Just wanted to let you know how useful your work is. At uni yesterday, during a lecture on medical imaging of the gastrointestinal system, on a list of stomach pathologies was "bezoar". The lecturer said he'd be very surprised if anyone knew what it was and what caused it, and of course, having read "Calliope", I knew. I was told I must have been doing my further reading, and it could be argued that I have been, just not the further reading specified by the department.

Thanks!

Heather.


Happy to have helped. It's one of the many things that literature is good for...

you got me hooked on this poorly translated online newspaper and for good reason. read this and learn how to motorize your dead animals:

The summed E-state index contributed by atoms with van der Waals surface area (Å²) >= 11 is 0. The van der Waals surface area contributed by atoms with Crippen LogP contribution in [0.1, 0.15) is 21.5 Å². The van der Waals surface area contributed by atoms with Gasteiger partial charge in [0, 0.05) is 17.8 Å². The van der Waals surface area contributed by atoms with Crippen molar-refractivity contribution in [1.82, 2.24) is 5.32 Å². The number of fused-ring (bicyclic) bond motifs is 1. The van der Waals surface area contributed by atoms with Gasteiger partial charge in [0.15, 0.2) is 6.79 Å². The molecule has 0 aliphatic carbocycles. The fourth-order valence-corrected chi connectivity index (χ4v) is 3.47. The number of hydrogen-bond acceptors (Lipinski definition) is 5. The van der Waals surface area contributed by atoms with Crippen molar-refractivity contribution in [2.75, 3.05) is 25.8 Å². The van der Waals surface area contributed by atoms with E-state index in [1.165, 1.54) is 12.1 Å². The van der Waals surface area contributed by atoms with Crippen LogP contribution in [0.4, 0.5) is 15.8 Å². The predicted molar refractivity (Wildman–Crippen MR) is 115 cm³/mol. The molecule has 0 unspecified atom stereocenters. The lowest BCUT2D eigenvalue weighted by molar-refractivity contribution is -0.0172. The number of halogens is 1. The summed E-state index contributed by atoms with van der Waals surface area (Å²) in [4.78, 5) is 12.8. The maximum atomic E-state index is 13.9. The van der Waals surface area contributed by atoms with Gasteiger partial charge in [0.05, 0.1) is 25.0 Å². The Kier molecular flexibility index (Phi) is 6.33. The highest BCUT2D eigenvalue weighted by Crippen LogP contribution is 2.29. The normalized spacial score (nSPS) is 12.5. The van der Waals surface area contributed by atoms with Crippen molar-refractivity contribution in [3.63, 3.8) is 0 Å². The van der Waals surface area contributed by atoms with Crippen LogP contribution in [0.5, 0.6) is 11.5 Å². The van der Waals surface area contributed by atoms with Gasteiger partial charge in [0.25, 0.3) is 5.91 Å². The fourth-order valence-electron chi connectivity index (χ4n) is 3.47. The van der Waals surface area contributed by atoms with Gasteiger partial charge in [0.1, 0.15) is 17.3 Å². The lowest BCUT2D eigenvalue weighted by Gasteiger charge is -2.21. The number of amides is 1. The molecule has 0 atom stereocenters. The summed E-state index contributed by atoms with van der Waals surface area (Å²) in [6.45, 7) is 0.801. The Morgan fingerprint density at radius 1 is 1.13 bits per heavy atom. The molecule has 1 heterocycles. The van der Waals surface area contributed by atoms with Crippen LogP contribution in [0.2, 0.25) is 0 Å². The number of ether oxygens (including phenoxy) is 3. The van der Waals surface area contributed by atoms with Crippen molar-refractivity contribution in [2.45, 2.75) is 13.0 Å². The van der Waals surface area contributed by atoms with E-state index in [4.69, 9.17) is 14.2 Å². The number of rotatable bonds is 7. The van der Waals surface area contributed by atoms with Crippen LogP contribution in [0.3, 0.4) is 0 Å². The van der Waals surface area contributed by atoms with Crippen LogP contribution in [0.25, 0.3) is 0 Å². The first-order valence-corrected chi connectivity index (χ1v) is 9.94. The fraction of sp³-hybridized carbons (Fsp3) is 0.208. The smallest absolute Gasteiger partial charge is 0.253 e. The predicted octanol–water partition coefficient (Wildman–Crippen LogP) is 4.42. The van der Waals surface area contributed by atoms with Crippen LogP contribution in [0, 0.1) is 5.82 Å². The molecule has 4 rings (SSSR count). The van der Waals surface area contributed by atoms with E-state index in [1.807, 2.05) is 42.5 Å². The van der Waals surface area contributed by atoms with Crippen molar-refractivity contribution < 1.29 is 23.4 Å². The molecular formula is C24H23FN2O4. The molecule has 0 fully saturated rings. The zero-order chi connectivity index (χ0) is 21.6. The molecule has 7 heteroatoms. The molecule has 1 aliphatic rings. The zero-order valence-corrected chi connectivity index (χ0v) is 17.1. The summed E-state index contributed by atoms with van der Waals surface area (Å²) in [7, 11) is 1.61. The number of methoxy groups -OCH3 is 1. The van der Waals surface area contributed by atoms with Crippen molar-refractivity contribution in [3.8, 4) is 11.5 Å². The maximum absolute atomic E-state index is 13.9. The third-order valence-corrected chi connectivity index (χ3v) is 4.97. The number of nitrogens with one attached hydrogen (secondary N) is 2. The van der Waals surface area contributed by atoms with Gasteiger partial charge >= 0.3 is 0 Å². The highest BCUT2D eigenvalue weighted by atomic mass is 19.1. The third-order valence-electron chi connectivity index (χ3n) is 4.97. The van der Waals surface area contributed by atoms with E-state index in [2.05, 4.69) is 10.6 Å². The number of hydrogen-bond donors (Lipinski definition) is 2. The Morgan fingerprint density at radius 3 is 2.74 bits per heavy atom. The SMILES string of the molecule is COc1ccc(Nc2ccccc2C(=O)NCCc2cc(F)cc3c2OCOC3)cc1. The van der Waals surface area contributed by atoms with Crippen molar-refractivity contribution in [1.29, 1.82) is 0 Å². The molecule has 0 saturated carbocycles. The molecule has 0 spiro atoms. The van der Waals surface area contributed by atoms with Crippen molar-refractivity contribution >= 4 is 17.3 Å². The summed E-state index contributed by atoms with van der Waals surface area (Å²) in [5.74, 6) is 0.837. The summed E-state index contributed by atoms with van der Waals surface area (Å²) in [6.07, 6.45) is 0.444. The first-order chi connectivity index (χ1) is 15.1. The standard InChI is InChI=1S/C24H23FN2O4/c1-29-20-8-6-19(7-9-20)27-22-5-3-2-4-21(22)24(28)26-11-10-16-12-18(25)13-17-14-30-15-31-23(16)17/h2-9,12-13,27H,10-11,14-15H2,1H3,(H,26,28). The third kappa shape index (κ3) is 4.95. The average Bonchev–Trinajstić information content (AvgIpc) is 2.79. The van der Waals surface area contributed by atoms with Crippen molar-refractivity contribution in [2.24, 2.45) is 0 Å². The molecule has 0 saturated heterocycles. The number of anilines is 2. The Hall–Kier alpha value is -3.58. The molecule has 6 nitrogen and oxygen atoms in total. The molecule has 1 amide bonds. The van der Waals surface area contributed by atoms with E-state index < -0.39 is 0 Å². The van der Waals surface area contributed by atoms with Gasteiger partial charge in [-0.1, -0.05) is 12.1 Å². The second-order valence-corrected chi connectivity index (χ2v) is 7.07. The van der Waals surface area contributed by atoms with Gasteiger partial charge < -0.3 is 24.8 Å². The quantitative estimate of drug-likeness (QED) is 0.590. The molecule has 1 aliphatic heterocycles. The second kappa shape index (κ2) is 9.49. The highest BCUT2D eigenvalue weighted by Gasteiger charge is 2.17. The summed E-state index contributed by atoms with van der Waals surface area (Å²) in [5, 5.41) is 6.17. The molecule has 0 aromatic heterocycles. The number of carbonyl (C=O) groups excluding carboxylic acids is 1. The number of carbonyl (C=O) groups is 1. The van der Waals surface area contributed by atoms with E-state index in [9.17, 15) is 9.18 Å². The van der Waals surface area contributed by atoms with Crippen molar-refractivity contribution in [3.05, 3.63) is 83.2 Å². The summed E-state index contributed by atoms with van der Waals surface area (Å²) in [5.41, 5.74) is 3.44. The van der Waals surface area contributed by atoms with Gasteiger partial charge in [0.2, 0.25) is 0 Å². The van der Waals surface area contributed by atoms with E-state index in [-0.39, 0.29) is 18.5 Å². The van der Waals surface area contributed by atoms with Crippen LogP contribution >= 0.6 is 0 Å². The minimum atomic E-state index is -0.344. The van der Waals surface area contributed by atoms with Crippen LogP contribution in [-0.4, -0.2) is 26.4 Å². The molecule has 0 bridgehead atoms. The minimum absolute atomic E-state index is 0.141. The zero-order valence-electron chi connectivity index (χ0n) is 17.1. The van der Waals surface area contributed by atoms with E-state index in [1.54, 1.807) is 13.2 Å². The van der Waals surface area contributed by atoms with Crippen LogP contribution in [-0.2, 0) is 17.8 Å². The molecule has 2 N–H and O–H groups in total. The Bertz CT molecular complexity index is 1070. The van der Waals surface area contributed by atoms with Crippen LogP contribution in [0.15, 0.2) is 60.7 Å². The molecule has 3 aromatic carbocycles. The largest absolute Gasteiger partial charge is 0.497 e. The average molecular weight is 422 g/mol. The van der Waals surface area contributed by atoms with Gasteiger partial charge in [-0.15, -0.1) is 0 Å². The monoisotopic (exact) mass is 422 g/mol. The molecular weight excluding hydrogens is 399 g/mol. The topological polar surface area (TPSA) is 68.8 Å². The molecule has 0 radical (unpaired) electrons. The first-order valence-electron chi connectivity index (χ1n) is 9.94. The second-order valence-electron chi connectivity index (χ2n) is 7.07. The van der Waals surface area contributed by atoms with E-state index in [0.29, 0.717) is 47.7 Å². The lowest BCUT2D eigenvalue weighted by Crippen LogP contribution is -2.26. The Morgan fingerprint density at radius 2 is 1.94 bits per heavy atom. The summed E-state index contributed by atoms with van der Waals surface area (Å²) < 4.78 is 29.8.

http://pub.tv2.no/dyn-nettavisen/arkiv/?archiveSection=1706&archiveItem=275184

how is fred the very unlucky black cat?

Regards,

Rick


Good lord.

Fred's well, right now. Much too well to be living in the attic, but he's still up there due to his irritating habit of attacking all other local cats with gusto. And teeth and claws. (Sigh. Twitcat.) He's also started doing tricks, but mostly only if there's no-one else watching, in an attempt to make me look really gullible. ("Do you want to see him do a trick. Okay, Fred. Fred? look, he did it just fine when there was only me here... FRED! DO THE TRICK! Er. Sorry...")

Re: Those crazy and noble folks who want to put together a Sandman Convention, if one wanted to volenteer their time or whatnot, who should they contact?